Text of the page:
2. Are mormon arguments about con. law any worse than others? Undoubtededly there are many bas arguments made, in con. law and elsewhere. But I am not convinced that our status as a “peculiar people” includes nuttier arguments than the normal range of nutty arguments.

  3. Adam: I think that there have been a couple of discussions of selective versus complete incorporation. As I recall Frankfurter and Black went around the barn a couple of time on this issue in a couple of opinions in the 1940s and 1950s. Can’t recall which. Another place to look would be the case (don’t have name or cite, sorry) that held that the 7th Amendment’s jury requirement was not incorporated against the states.

  4. I haven’t read the article in question, so I don’t know anything about its merits (or lack thereof.) But I have to say I’m somewhat surprised by your take on the due process clause of the 14th Amendment.

    I think you’re probably right that the 14th Amendment was intended to broaden protections of fundamental rights. But I very much doubt that the due process clause was the intended vehicle for such a change; the priviliges and immunities clause seems a much more likely candidate.

    The 14th Amendment due process clause clearly mirrors the 5th Amendment due process clause. The reasonable interpretation of that would be that the 14th Amendment version was the same restriction on the states that the 5th Amendment version was on the federal government.

    Now, we have a whole string of precedents that essentially interpreted the priviliges and immunities clause very weakly and the 14th Amendment due process clause very strongly, and maybe as a practical matter the results would have been the same with a weak due process and strong privileges and immunity interpretation. But that doesn’t mean the 14th Amendment due process clause hasn’t been unreasonably distorted by the doctrine of incorporation.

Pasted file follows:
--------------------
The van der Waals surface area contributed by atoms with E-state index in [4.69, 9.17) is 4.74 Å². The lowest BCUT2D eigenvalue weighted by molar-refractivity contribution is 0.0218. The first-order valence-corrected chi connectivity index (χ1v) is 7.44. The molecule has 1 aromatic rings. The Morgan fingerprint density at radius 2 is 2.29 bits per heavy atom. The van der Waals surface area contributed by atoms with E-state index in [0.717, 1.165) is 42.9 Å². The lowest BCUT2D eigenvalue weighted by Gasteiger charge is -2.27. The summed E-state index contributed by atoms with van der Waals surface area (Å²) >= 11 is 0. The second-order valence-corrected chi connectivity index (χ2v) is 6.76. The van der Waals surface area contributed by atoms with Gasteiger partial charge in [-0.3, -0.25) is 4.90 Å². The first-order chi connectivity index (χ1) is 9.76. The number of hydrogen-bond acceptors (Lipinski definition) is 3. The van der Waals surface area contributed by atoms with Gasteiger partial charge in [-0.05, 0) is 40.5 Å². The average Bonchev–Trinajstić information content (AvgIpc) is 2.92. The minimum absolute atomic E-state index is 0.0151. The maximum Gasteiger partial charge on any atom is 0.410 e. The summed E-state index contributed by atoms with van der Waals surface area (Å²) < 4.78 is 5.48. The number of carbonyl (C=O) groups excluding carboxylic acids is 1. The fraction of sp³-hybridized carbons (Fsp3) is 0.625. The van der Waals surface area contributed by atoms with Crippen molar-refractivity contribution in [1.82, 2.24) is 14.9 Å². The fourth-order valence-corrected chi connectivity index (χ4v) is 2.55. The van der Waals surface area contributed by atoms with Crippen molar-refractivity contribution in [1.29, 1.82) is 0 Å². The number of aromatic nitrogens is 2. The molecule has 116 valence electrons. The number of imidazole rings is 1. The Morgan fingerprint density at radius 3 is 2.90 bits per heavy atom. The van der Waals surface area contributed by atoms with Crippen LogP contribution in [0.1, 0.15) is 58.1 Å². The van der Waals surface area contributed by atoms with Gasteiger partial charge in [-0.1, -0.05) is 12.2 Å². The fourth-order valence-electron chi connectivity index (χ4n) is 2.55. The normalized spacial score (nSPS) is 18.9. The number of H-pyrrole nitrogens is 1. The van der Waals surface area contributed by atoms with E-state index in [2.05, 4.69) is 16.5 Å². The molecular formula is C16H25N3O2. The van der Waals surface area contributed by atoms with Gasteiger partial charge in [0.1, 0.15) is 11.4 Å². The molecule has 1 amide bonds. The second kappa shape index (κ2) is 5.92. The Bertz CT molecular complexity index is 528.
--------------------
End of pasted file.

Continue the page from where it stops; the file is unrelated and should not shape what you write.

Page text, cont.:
5. I didn’t really intend my first two paragraphs as criticisms of your post, though they come across that way. I understand you’re responding to a specific argument and not every possible argument.

  6. Thanks for the pointer, Nate. I get frustrated because the SuCo first applied Takings with practically no discernible argument, or mention of the 14th amendment, (without a whole lot of thought or explanation) and sometime later the case started getting cited as the one that explained why Takings was incorporated into the 14th Amendment. You’ve got me.

  7. Eric: I agree that the Priveleges and Immunities Clause probably had a more radical original meaning than the due process clause. However, I still think that due process (in both 14th and 5th amendments) invoked a buch of natural law concepts that gave it a much more expansive meaning than suggested by the Meridian article. What would be shocking is if American lawyers and congressmen writing a constitutional provision in the 1860s was to adopt the kind of post-New Deal, Borkian positivism advocated by the Meridian guy.

  8. Akhil Amar has advanced an argument that some provisions of the bill of rights should be incorporated against the states while others should not. His argument is that some of the provisions of the bill of rights are more about the relationship between the states and the federal government than they are about protecting individuals from the federal government. The establishment clause, for example, which says that Congress shall make no law respecting an establishment of religion was an attempt to reserve the establishment question to the states not establish an anti-establishment principle. Steve Smith (LDS scholar at Notre Dame has taken this view as well). If the establishment clause was meant prevent the federal government from getting involved in what was then viewed as a state matter, it would be difficult to argue that it should be incorporated into the Fourteenth Amendment and applied against the states. Not sure how this line of thought would apply to the takings question.